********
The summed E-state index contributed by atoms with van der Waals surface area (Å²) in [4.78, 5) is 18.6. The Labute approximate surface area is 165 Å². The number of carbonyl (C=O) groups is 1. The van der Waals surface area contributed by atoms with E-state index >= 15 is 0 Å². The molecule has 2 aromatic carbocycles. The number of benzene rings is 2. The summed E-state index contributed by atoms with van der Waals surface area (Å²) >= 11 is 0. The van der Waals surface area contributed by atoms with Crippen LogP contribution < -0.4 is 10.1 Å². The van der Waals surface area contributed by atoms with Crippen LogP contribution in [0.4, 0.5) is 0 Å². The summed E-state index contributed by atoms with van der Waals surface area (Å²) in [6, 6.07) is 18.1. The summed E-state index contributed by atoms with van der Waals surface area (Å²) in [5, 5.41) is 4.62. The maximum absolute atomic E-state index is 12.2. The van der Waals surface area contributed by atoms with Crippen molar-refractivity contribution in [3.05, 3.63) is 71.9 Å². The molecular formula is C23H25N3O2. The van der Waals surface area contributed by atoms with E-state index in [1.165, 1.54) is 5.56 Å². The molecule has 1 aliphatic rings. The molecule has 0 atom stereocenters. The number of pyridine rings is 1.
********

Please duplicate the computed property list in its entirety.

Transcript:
The summed E-state index contributed by atoms with van der Waals surface area (Å²) in [4.78, 5) is 18.6. The Labute approximate surface area is 165 Å². The number of carbonyl (C=O) groups is 1. The van der Waals surface area contributed by atoms with E-state index >= 15 is 0 Å². The molecule has 2 aromatic carbocycles. The number of benzene rings is 2. The summed E-state index contributed by atoms with van der Waals surface area (Å²) >= 11 is 0. The van der Waals surface area contributed by atoms with Crippen LogP contribution < -0.4 is 10.1 Å². The van der Waals surface area contributed by atoms with Crippen LogP contribution in [0.4, 0.5) is 0 Å². The summed E-state index contributed by atoms with van der Waals surface area (Å²) in [6, 6.07) is 18.1. The summed E-state index contributed by atoms with van der Waals surface area (Å²) in [5, 5.41) is 4.62. The maximum absolute atomic E-state index is 12.2. The van der Waals surface area contributed by atoms with Crippen molar-refractivity contribution in [3.05, 3.63) is 71.9 Å². The molecular formula is C23H25N3O2. The van der Waals surface area contributed by atoms with E-state index in [1.165, 1.54) is 5.56 Å². The molecule has 1 aliphatic rings. The molecule has 0 atom stereocenters. The number of pyridine rings is 1.